Due to the Covid-19 pandemic, all sports in Bangladesh has come to a halt.
The biggest and most popular sport in the country, cricket, has been no exception with the last match happening over five months ago, in the Dhaka Premier League (DPL).
With only one round of the 50-over domestic competition possible before the shutdown by the government, local cricketers have been cut off from their only source of income.
Enamul Haque Jnr
Bangladesh national team offspinner, Enamul Haque Jnr spoke to The Business Standard (TBS) about the challenges he and other domestic cricketers have been facing during such difficult times.
"I know that around 70-80 cricketers are having to survive by borrowing money from others," he said.
"Some of us were lucky to have gotten paid the first 20-25 per cent of our yearly money from our clubs after just one round in the DPL. But not all clubs were able to do that," the 33-year-old said.
Enamul also added that the Bangladesh Cricket Board (BCB) had said that it would help the players out if require: "The board president (Nazmul Hossain Papon) had said that they would help but not everyone has been able to get that financial help as far as I know."
The left-arm off-spinner expressed that since money was not coming from cricket, the lifestyle and planning of the players had to change drastically.
"Suppose you were making 20 lacs before, but now that income has come down to five lacs, then you'd have to plan things differently and that has been one of the biggest challenges that we have been dealing with," Enamul explained.
"This is the new normal that we are dealing with now and we do not know when cricket can or will return back in the country. Things are starting to slowly get better, so let's hope that cricket can be back soon," he concluded.
Former national team captain Shahriar Nafees also spoke to TBS about how he and the cricketers have been coping during this pandemic.
He detailed on how he has received only 10 per cent of his yearly money from his DPL club: "Since only one round of the DPL was possible, different clubs have given different amounts of money to the players. Some clubs have managed to pay 20-25 per cent or even higher. Whereas some other cricketers have not been so lucky and have not received their payment at all. I got 10 per cent of my yearly payment from my club in March."
The left-handed top-order batsman revealed that he has had to survive on his savings but was worried about the future if cricket did not return.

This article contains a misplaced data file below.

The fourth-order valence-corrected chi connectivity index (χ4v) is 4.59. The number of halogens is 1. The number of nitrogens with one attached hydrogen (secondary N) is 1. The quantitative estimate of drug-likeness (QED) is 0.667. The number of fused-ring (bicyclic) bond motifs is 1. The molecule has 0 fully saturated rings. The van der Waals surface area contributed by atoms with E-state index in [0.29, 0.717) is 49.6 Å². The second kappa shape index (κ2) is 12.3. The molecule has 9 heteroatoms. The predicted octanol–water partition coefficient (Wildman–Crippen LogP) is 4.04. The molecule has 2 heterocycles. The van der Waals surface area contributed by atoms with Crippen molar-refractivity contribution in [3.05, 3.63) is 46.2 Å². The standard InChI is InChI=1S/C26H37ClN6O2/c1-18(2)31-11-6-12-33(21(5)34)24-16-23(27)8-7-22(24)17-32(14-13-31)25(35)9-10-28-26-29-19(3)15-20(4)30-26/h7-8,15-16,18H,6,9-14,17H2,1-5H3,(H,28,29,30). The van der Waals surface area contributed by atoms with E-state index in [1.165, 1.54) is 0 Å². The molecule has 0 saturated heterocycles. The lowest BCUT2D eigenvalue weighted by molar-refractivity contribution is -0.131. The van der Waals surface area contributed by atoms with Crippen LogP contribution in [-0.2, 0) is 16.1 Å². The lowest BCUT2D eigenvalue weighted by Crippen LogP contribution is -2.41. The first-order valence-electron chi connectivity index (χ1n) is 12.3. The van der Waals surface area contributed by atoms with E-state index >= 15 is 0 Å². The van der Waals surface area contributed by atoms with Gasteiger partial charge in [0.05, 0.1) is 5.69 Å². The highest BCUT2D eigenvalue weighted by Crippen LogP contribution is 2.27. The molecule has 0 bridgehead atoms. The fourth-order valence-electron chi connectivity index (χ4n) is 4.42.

"It has almost been half a year that there is no cricket and the longer there is no cricket, the worse the situation will get. I might have been fortunate enough to survive on my savings and take care of my family so far. But not all cricketers have been so lucky, and this situation is nothing short of a crisis," the 35-year-old explained.
"You cannot really blame the clubs either because they are not getting any money and are having a difficult time surviving at the moment. So it would be unrealistic to expect a payment from them now unless cricket comes back," he concluded.
One cricketer who did not want to be named told The Business Standard that he had left Dhaka and went to his home town with his family as the cost of living in the capital was not possible for him to bear.
"I have moved out of Dhaka into my hometown with my wife and kids as it's not possible to afford living there without any cricket and any income from it," he said.
"I have also heard of another cricketer who has had to sell his car to ensure he has money to live his daily life," he added.
The Bangladesh cricket team are set to tour Sri Lanka next month, but although the nationally contracted cricketers have not been as badly affected by the pandemic, the domestic cricketers are struggling.
The struggle will continue for them until local cricket is back.
And for that to return, the Covid-19 situation in the country will have to have drastically improved as the wait continues.